Benavides, J., Katzer, F., Maley, S.W., Bartley, P.M., Cantón, G.J., Palarea Albaladejo, J., Purslow, C., Pang, Y.P., Rocchi, M.S., Chianini, F., Buxton, D.A. and Innes, E.A.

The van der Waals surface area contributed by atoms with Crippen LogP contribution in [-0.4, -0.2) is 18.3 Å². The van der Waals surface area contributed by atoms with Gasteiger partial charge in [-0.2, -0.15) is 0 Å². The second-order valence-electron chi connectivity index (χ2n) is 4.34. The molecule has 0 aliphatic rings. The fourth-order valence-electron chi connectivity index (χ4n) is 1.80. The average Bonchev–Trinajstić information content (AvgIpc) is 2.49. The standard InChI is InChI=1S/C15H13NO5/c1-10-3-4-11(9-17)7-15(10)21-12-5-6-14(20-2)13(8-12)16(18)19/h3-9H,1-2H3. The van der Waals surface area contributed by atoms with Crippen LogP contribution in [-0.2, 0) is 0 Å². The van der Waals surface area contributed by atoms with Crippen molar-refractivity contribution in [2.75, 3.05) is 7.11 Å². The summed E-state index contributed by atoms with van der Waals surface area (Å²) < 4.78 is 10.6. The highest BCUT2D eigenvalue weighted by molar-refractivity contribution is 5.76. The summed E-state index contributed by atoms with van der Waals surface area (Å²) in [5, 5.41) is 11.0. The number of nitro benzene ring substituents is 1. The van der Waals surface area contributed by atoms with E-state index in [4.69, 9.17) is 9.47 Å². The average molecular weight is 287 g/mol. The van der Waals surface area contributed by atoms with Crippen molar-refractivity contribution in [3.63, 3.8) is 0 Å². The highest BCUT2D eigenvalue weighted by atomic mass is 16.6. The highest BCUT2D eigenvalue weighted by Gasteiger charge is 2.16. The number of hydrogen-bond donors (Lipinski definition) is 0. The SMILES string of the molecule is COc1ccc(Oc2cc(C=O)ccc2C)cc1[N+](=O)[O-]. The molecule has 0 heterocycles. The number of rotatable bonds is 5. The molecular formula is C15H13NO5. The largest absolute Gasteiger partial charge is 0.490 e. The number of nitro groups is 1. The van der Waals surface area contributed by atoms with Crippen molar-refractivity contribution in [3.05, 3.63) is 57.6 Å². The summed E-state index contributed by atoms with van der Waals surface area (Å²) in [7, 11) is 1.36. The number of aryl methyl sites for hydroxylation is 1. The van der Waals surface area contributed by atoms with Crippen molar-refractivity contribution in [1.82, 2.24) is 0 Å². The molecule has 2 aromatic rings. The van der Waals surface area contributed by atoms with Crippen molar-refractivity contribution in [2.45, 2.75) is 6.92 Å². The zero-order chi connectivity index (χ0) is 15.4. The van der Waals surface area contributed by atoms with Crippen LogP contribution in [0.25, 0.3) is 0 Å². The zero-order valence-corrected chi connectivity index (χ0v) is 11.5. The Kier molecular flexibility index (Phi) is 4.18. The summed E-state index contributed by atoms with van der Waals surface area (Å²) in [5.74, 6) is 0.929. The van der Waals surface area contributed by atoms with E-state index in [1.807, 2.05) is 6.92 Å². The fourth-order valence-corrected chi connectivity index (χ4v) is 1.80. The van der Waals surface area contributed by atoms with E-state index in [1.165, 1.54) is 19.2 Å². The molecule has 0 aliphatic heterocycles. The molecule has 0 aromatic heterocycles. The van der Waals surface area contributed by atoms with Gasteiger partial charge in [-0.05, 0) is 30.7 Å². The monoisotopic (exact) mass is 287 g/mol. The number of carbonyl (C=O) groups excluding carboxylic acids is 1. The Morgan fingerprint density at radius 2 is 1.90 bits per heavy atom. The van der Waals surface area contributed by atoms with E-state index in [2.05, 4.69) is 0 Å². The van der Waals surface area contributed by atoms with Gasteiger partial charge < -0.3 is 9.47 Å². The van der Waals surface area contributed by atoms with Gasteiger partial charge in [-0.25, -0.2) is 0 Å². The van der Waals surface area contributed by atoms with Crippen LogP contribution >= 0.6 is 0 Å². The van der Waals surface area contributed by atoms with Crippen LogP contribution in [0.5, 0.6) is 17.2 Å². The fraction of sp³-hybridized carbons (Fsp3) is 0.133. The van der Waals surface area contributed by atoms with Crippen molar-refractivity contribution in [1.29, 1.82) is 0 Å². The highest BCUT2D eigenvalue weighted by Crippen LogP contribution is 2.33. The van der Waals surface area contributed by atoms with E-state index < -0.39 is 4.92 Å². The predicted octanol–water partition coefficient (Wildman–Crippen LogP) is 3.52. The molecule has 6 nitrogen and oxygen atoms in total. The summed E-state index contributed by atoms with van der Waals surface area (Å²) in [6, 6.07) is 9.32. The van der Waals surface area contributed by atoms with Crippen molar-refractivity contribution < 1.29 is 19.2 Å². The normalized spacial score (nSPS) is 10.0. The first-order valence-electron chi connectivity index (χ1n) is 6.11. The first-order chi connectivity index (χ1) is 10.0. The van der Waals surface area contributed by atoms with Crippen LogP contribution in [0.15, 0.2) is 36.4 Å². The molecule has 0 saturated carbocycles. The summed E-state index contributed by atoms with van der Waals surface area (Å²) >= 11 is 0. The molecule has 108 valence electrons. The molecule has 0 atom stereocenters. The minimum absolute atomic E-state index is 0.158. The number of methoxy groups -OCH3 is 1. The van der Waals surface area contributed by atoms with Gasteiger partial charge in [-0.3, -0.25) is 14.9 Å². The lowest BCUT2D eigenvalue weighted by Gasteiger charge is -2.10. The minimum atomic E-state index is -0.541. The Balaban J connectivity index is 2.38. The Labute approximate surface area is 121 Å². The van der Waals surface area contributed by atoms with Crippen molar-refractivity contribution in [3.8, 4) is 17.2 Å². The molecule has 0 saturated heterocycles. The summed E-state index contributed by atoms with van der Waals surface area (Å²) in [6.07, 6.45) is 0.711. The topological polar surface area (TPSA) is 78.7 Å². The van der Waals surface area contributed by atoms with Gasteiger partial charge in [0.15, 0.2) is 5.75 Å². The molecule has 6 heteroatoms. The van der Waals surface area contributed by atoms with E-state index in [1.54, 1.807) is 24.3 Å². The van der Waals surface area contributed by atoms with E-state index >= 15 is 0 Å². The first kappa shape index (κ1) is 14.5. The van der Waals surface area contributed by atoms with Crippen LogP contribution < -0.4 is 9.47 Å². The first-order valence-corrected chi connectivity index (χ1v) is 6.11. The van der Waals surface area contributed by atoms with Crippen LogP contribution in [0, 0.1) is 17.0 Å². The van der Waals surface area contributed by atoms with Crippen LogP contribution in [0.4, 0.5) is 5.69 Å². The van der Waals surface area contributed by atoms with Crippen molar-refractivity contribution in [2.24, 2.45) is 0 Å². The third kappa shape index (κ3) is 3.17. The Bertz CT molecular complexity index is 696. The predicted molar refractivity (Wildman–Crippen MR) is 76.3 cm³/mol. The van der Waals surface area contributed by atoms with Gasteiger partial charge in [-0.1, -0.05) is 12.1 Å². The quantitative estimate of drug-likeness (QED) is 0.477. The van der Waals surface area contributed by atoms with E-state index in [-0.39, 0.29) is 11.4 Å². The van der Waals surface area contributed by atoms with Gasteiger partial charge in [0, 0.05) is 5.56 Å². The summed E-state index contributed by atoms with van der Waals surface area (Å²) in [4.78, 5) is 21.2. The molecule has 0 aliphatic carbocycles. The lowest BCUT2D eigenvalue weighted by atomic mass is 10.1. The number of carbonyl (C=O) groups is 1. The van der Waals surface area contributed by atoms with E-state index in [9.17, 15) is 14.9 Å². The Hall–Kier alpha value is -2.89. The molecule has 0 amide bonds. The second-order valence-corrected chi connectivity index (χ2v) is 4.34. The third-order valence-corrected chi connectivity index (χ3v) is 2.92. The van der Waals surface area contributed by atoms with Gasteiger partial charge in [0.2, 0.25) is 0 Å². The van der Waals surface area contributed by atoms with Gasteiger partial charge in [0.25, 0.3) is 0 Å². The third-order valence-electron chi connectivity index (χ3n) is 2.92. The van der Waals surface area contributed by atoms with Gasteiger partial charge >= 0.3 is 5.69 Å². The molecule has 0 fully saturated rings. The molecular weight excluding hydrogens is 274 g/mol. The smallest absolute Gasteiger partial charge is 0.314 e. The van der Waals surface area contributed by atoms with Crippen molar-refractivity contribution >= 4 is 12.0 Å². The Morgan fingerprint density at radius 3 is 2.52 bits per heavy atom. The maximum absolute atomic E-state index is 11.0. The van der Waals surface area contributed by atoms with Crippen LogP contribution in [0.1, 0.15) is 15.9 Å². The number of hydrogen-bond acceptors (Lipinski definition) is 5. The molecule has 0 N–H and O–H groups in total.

||In order to investigate the pathogenesis of neosporosis following a primary infection in late pregnancy, cattle were subcutaneously infected with 5x108 Neospora caninum (NC1 isolate) tachyzoites at day 210 of gestation and serial necropsies were then carried out at 14, 28, 42 and 56 days post-infection (dpi). No abortions occurred and all the foetuses were viable at the time of euthanasia. There was a high rate of vertical transmission, as parasite was detected by immunohistochemical labelling and PCR in all the foetuses from 28 dpi. Focal lesions, characterized as focal necrosis, were observed in the placentomes of the placenta from 28 dpi and showed resolution during later time points, denoted by infiltration of inflammatory cells at 42 dpi and fibrosis at 56 dpi. Foetuses at 28 and 42 dpi showed scarce and isolated lesions which did not represent a threat to foetal viability. No lesions were observed in the foetuses at 14 or 56 dpi suggesting control of the infection and resolution of the lesions by maternal and foetal immune responses. Although once infection was established, it could not be cleared from the host or vertical transmission of the parasite avoided. When compared to previous experimental infections at day 70 and 140 of gestation using the same challenge model, there was a delay in the arrival of the parasite to the placenta, suggesting an important change in the maternal response limiting the initial infection during the last term of pregnancy.